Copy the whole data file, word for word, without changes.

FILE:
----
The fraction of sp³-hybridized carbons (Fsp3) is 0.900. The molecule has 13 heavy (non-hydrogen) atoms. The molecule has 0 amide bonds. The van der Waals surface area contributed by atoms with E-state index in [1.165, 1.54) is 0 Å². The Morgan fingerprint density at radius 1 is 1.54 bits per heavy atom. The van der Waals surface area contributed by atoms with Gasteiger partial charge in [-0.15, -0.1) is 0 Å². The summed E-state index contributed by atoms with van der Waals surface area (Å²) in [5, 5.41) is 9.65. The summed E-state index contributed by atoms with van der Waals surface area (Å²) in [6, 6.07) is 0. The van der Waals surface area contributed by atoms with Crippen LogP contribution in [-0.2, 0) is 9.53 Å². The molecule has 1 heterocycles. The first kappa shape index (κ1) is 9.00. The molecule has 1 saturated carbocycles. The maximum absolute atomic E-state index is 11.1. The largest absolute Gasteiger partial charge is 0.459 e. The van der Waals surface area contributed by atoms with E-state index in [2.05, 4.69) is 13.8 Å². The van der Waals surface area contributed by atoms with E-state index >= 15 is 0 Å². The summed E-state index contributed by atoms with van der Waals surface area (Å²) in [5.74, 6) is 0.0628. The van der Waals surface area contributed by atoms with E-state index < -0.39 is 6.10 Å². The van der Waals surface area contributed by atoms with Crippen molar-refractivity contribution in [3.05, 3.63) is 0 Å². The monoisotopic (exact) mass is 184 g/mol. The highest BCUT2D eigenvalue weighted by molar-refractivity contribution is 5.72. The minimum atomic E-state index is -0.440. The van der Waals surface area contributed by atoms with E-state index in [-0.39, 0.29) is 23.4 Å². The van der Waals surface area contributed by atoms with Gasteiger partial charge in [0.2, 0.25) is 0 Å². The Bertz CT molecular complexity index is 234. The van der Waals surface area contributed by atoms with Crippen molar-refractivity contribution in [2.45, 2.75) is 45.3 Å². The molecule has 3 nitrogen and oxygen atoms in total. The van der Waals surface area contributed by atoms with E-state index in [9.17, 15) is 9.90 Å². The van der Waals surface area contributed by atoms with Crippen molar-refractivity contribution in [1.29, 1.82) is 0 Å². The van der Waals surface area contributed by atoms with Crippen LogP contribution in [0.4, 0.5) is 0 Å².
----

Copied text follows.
The fraction of sp³-hybridized carbons (Fsp3) is 0.900. The molecule has 13 heavy (non-hydrogen) atoms. The molecule has 0 amide bonds. The van der Waals surface area contributed by atoms with E-state index in [1.165, 1.54) is 0 Å². The Morgan fingerprint density at radius 1 is 1.54 bits per heavy atom. The van der Waals surface area contributed by atoms with Gasteiger partial charge in [-0.15, -0.1) is 0 Å². The summed E-state index contributed by atoms with van der Waals surface area (Å²) in [5, 5.41) is 9.65. The summed E-state index contributed by atoms with van der Waals surface area (Å²) in [6, 6.07) is 0. The van der Waals surface area contributed by atoms with Crippen LogP contribution in [-0.2, 0) is 9.53 Å². The molecule has 1 heterocycles. The first kappa shape index (κ1) is 9.00. The molecule has 1 saturated carbocycles. The maximum absolute atomic E-state index is 11.1. The largest absolute Gasteiger partial charge is 0.459 e. The van der Waals surface area contributed by atoms with E-state index in [2.05, 4.69) is 13.8 Å². The van der Waals surface area contributed by atoms with E-state index >= 15 is 0 Å². The summed E-state index contributed by atoms with van der Waals surface area (Å²) in [5.74, 6) is 0.0628. The van der Waals surface area contributed by atoms with E-state index < -0.39 is 6.10 Å². The van der Waals surface area contributed by atoms with Crippen molar-refractivity contribution in [3.05, 3.63) is 0 Å². The monoisotopic (exact) mass is 184 g/mol. The highest BCUT2D eigenvalue weighted by molar-refractivity contribution is 5.72. The minimum atomic E-state index is -0.440. The van der Waals surface area contributed by atoms with E-state index in [-0.39, 0.29) is 23.4 Å². The van der Waals surface area contributed by atoms with Gasteiger partial charge in [0.2, 0.25) is 0 Å². The Bertz CT molecular complexity index is 234. The van der Waals surface area contributed by atoms with Crippen molar-refractivity contribution in [2.45, 2.75) is 45.3 Å². The molecule has 3 nitrogen and oxygen atoms in total. The van der Waals surface area contributed by atoms with E-state index in [9.17, 15) is 9.90 Å². The van der Waals surface area contributed by atoms with Crippen molar-refractivity contribution in [1.29, 1.82) is 0 Å². The van der Waals surface area contributed by atoms with Crippen LogP contribution in [0.4, 0.5) is 0 Å².